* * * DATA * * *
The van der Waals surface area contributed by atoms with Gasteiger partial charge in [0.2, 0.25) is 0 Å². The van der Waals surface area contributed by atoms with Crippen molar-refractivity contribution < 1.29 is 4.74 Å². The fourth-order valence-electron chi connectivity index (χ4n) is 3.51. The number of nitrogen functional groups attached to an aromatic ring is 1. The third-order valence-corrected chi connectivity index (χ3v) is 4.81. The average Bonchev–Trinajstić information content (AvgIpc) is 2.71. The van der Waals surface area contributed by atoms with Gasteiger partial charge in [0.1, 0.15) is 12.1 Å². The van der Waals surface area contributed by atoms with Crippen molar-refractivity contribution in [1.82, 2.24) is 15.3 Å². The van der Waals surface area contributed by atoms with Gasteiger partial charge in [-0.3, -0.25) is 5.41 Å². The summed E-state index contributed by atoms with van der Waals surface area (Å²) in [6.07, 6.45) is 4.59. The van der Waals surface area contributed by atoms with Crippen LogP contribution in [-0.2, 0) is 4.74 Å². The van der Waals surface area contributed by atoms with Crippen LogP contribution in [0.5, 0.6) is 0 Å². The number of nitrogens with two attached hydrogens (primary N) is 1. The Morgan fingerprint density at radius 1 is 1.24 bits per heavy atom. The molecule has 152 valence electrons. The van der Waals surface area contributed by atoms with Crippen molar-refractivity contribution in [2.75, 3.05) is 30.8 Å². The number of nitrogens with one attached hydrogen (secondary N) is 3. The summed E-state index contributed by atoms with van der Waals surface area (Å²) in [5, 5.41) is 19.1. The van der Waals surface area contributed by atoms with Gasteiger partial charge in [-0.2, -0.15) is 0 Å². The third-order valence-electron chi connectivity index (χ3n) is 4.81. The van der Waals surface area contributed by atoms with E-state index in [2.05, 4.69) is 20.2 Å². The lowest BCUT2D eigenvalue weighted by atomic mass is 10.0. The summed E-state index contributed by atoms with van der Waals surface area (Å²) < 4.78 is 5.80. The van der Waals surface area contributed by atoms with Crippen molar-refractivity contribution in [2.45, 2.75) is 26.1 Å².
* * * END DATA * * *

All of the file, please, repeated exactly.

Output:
The van der Waals surface area contributed by atoms with Gasteiger partial charge in [0.2, 0.25) is 0 Å². The van der Waals surface area contributed by atoms with Crippen molar-refractivity contribution < 1.29 is 4.74 Å². The fourth-order valence-electron chi connectivity index (χ4n) is 3.51. The number of nitrogen functional groups attached to an aromatic ring is 1. The third-order valence-corrected chi connectivity index (χ3v) is 4.81. The average Bonchev–Trinajstić information content (AvgIpc) is 2.71. The van der Waals surface area contributed by atoms with Gasteiger partial charge in [0.1, 0.15) is 12.1 Å². The van der Waals surface area contributed by atoms with Crippen molar-refractivity contribution in [1.82, 2.24) is 15.3 Å². The van der Waals surface area contributed by atoms with Gasteiger partial charge in [-0.3, -0.25) is 5.41 Å². The summed E-state index contributed by atoms with van der Waals surface area (Å²) in [6.07, 6.45) is 4.59. The van der Waals surface area contributed by atoms with Crippen LogP contribution in [-0.2, 0) is 4.74 Å². The van der Waals surface area contributed by atoms with Crippen LogP contribution in [0.5, 0.6) is 0 Å². The number of nitrogens with two attached hydrogens (primary N) is 1. The Morgan fingerprint density at radius 1 is 1.24 bits per heavy atom. The molecule has 152 valence electrons. The van der Waals surface area contributed by atoms with Crippen molar-refractivity contribution in [2.75, 3.05) is 30.8 Å². The number of nitrogens with one attached hydrogen (secondary N) is 3. The summed E-state index contributed by atoms with van der Waals surface area (Å²) in [5, 5.41) is 19.1. The van der Waals surface area contributed by atoms with Gasteiger partial charge in [-0.2, -0.15) is 0 Å². The third-order valence-electron chi connectivity index (χ3n) is 4.81. The van der Waals surface area contributed by atoms with E-state index in [2.05, 4.69) is 20.2 Å². The lowest BCUT2D eigenvalue weighted by atomic mass is 10.0. The summed E-state index contributed by atoms with van der Waals surface area (Å²) < 4.78 is 5.80. The van der Waals surface area contributed by atoms with Crippen molar-refractivity contribution in [2.45, 2.75) is 26.1 Å².